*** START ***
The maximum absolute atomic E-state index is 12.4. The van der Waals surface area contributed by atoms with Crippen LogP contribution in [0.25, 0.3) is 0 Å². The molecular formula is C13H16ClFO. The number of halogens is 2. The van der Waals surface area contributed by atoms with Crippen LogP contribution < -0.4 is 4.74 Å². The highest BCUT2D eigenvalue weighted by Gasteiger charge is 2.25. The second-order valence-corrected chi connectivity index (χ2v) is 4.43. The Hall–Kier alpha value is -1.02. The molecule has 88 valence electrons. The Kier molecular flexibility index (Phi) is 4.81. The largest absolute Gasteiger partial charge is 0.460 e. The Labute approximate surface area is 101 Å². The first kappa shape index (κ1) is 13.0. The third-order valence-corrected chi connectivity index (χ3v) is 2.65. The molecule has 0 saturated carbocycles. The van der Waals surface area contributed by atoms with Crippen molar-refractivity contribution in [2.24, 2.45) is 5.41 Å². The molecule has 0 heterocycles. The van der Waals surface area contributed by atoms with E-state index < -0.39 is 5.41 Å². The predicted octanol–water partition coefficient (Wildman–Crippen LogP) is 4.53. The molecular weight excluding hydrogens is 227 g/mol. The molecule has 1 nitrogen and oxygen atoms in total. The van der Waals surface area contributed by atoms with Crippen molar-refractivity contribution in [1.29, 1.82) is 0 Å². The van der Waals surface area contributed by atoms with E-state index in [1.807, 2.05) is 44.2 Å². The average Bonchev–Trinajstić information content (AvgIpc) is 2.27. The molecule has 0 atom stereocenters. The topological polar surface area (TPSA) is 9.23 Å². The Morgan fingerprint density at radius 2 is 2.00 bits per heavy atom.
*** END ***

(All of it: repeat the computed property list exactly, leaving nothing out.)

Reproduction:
The maximum absolute atomic E-state index is 12.4. The van der Waals surface area contributed by atoms with Crippen LogP contribution in [0.25, 0.3) is 0 Å². The molecular formula is C13H16ClFO. The number of halogens is 2. The van der Waals surface area contributed by atoms with Crippen LogP contribution < -0.4 is 4.74 Å². The highest BCUT2D eigenvalue weighted by Gasteiger charge is 2.25. The second-order valence-corrected chi connectivity index (χ2v) is 4.43. The Hall–Kier alpha value is -1.02. The molecule has 88 valence electrons. The Kier molecular flexibility index (Phi) is 4.81. The largest absolute Gasteiger partial charge is 0.460 e. The Labute approximate surface area is 101 Å². The first kappa shape index (κ1) is 13.0. The third-order valence-corrected chi connectivity index (χ3v) is 2.65. The molecule has 0 saturated carbocycles. The van der Waals surface area contributed by atoms with Crippen molar-refractivity contribution in [2.24, 2.45) is 5.41 Å². The molecule has 0 heterocycles. The van der Waals surface area contributed by atoms with E-state index < -0.39 is 5.41 Å². The predicted octanol–water partition coefficient (Wildman–Crippen LogP) is 4.53. The molecular weight excluding hydrogens is 227 g/mol. The molecule has 1 nitrogen and oxygen atoms in total. The van der Waals surface area contributed by atoms with Crippen molar-refractivity contribution in [1.29, 1.82) is 0 Å². The van der Waals surface area contributed by atoms with E-state index in [1.807, 2.05) is 44.2 Å². The average Bonchev–Trinajstić information content (AvgIpc) is 2.27. The molecule has 0 atom stereocenters. The topological polar surface area (TPSA) is 9.23 Å². The Morgan fingerprint density at radius 2 is 2.00 bits per heavy atom.